“Yes,” I hear myself saying in response, under my breath, to no one in particular. Other parents around me are doing the same. Yes. Yes.
The doctor at the medical panel seems familiar. I realize later that I’ve seen her on TV. She explains the ins and outs of “blockers” to a room-full of parents experiencing what she calls “puberty panic:” The fear of experiencing the wrong puberty and its irreversible effects on the body: Broad shoulders, Adam’s apples, and facial hair would be a nightmare for little trans girls like mine, and all the statistics say this is when kids get depressed and suicidal. I take a lot of notes during this session. My child is only five, but in just a few years, I’ll need to know all about this (and figure out how to pay for it). The blockers will put puberty on ice for a little while, buying some precious time for my child to “make sure” that this is who she really is, for keeps, before we start the estrogen and, Pinocchio-like, she becomes a “real girl.”
I have left M. with a friend for the first day of the conference, but by the second day, I miss her and want her with me. The conference has a free day camp for the kids. I realize that I want M. to meet the other kids like her, that I want the other parents to meet the child I’m here for, and that I want to hold her in my arms between sessions.
When she arrives, she’s impatient to join the other kids – they’re playing princesses and pirates in the day camp. Peeking into the room, I’m struck by how conventional these children appear: The boys wear dark-hued T-shirts and have standard-issue closely cropped “boy” haircuts. The girls sport a lot of pink. In this blessedly androgynous stage of life, there’s absolutely no way to tell which kids prompted their parents to travel across the country for this, and which are their “normal,” cisgendered siblings.
By the end of second day, my mind is numb. Another mom and I skip out of the last session and leave the conference center in search of a drink. We order a beer and take a deep breath, but of course all we talk about is our kids. Hers is “going in the other direction” – what my child would call a “boy with a vagina.” And we’re as fascinated by each other’s experiences as people generally are by us: I’ve gotten pretty used to having a girl with a penis, but a boy with a vagina? That intimidates me. The mom feels the same about me: “I have to admit that I’m relieved to have a trans boy instead of a trans girl,” she says. “Testosterone is just so darn powerful, so even if he waits until he’s older to transition, he can still probably ‘pass’ as male. That’s not the case for a lot of male-to-female adults.” I hadn’t thought about that.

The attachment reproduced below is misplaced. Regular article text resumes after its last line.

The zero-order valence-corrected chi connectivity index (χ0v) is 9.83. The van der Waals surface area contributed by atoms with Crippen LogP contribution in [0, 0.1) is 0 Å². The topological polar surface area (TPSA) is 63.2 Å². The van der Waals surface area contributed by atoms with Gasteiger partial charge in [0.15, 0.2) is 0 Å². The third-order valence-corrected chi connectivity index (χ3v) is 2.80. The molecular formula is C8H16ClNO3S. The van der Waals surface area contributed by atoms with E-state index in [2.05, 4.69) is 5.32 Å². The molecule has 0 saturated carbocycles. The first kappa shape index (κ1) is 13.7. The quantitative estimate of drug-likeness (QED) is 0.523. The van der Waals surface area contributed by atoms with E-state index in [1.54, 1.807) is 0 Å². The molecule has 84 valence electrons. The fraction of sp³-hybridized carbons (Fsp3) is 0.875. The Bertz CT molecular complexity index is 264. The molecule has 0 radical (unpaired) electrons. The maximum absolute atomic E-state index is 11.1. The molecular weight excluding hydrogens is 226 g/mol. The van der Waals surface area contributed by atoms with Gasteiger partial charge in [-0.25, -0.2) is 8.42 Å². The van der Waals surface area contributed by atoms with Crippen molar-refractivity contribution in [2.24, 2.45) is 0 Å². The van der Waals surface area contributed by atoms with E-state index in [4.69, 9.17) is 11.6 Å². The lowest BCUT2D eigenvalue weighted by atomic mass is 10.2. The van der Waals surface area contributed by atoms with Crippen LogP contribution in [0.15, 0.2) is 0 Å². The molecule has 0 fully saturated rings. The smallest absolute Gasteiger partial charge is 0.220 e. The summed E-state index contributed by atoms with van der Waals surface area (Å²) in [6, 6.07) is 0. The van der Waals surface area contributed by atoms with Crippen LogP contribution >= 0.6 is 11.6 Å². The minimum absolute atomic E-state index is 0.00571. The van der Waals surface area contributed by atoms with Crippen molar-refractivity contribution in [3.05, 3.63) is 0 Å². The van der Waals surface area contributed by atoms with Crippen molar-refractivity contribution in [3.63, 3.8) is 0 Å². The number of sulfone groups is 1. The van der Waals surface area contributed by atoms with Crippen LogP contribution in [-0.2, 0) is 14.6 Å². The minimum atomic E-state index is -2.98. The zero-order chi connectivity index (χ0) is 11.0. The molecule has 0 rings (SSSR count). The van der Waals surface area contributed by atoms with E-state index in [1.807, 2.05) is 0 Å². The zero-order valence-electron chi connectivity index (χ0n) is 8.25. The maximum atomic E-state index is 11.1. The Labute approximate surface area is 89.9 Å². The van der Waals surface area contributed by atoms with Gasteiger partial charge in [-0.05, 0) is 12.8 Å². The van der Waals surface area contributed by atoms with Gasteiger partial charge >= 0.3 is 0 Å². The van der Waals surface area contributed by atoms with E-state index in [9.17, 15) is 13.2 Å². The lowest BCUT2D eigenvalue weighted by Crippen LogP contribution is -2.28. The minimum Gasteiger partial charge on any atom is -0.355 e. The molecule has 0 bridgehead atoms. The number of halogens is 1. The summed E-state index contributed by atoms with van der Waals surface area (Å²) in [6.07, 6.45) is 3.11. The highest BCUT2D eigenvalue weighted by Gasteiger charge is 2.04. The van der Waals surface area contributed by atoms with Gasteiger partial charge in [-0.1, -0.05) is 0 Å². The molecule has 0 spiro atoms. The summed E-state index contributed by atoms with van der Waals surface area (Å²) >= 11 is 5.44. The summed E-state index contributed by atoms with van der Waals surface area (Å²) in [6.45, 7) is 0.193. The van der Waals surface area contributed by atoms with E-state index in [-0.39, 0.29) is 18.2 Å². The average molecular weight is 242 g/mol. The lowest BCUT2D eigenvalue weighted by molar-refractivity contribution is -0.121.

Then we consider my child’s “advantage” as a trans girl: It’s way easier to make a vagina than it is to build a penis. But she’s upbeat about it. “I’ve heard the surgery outcomes are getting much better,” she says. “No more manual pumps.”
I’m not really sure what other moms of five year olds talk about over a beer, but I’m guessing it’s not this.
On the final day of the conference, I attend the “teen panel.” A dozen trans teens tell their stories to a room packed with parents hanging on their every word. Sure, our children are doing OK now, under our watchful care, at the tender ages of 5 and 8 and 10 years old. But the statistics are grim for trans adolescents, with higher rates of depression, self-harm, drug and alcohol abuse, and suicide than any other group their age. We’ve come to this session hoping the statistics can be outfoxed, and that these kids will tell us how.
A trans teen boy breaks down while talking about his father. “I just wish he’d see me.” I resist the urge to rush to the front of the room and embrace him. All around me, other parents lean forward helplessly in their seats.
A leggy trans teen girl in short cut-offs and a pastel pink tank top waits patiently for her turn to talk. “I really want a family,” she says. “I can’t wait to be a mom.” She has the kind of long, blond Barbie-doll hair my daughter covets, and she speaks to a roomful of strangers with an easy confidence that few of us adults could match. She says her parents have been very supportive. She says she just started estrogen and is excited about growing breasts. She says that no one at her school knows she’s transgender.
“Not even your best friends?” someone asks.
“Are you kidding?” she laughs. “It’s junior high! If I tell even one of them, the whole school will know by the next day.” She is nobody’s fool.
The conference ends with a picnic at a local park. I spot the girl sitting on a bench, and point her out to M. “Shall we go meet her?” We introduce ourselves. Her name is Hanna. She offers to push M. on the swings. They walk off toward the playground, hand in hand.
I watch them from across the park. An older version of Hanna says hello – her mother, of course. As has been the case all weekend, we skip the small talk. She tells me they’re trying to get the doctors to agree to surgery at 16; the American standard is to wait until age 18. “She’s known who she was since she was five years old! It just kills me that she has to wait so long.”
Across the park, M. is running into Hanna’s arms for a hug.
“Your daughter is beautiful,” I say.
She smiles and squeezes my arm. “So is yours.”
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Some great resources:
Gender Odyssey – This is the conference I attended. I hope to be there again next year. Maybe I’ll see you there…
Gender Spectrum – This is supposed to be another great conference. It’s in San Francisco.
TYFA (Trans Youth Family Allies) – Fantastic source of support and information for parents of kids like mine.